OLIVIA COOKE IN NEW YORK, AUGUST 2014. LEATHER JACKET: FAUSTO PUGLISI. DENIM JACKET, TANK TOP, AND BRA: DIESEL. JEANS: COOKE’S OWN. NECKLACE: DAVID YURMAN. BELT: BESS NYC. STOCKINGS: FOGAL. STYLING: MICHELLE CAMERON. COSMETICS: GIVENCHY, INCLUDING PHOTO PERFECTION FLUID FOUNDATION AND LE PRISME EYESHADOW IN SIENA SILHOUETTE; ZOYA NAIL POLISH, INCLUDING SAILOR. MAKEUP: FARA HOMIDI/FRANK REPS. MANICURE: KELLY B FOR ZOYA/DEFACTO INC. SPECIAL THANKS: MILK STUDIOS.
“Sat at the back … with a shaved head. Hard to miss,” actress Olivia Cooke texts right before we meet at a coffee bar in Venice, California. Indeed, the long brown hair familiar to fans of the A&E series Bates Motel—in which Cooke co-stars as Emma, a quirky teenager with cystic fibrosis and a crush on a young Norman Bates—has vanished. It was shorn for Cooke’s starring role in the upcoming young-adult mortality drama Me & Earl & the Dying Girl, where she plays Rachel, a wise-beyond-her-years high school student with leukemia. Cooke is growing out her buzz cut—while wearing an interim wig to shoot the third season of Bates Motel—but she inhabits its tough, punk style so beautifully that it’s hard to believe she was actually cast in Me & Earl because of her ability to evoke fragility and helplessness. “I wanted to look as vulnerable as possible,” Cooke says of her audition for the film, which is a less precious, more comedic The Fault in Our Stars. “I had eczema all over my face—I get it in moments of stress—and I was like, ‘Great! I’ll use it!’ So I didn’t wash my hair for three days and went into the audition with no makeup whatsoever. I looked haggard, just unwell. A lot of the girls that were auditioning were really made up. I was like, ‘Why are you doing that? You’re supposed to be playing a girl who has cancer!’ ” It certainly takes a versatile actor to put a bout of eczema to good use. “I’ve got nothing else to do other than give myself to a character,” the 20-year-old Manchester native says.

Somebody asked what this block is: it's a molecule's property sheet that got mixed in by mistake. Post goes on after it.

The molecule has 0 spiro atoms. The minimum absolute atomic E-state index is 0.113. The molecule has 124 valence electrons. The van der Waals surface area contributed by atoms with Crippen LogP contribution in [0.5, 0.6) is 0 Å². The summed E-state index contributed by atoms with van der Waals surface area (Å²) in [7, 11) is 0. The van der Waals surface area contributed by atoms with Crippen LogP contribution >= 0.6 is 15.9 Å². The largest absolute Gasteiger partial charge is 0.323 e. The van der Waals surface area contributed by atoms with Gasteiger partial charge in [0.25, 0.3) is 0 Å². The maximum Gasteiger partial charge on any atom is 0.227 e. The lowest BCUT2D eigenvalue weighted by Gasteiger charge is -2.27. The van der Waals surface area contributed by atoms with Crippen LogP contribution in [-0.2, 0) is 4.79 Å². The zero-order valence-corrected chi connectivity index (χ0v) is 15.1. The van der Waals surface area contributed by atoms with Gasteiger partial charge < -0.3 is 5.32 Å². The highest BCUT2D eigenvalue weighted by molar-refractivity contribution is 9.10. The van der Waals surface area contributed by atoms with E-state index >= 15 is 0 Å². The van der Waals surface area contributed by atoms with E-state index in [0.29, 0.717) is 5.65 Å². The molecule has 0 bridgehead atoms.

Cooke is relatively new to the big screen, her first film role being a lead in the recent supernatural horror film The Quiet Ones. “I only had two jobs before that, BBC dramas,” says Cooke. “In one, I played a teacher in the 1940s with a withered arm due to polio. But in The Quiet Ones, I played an absolute psychotic. I was a little rottweiler. I just loved it.” This Halloween she is more heroine than ghoul when she returns to horror to star in Ouija, a screamer based on the slumber-party board game. It’s not that Cooke actively seeks out morbid material; it just seems that there’s a fearlessness in her acting that lends itself to darker subjects. “I never really had a plan B,” she admits. “And suddenly it started to happen.”
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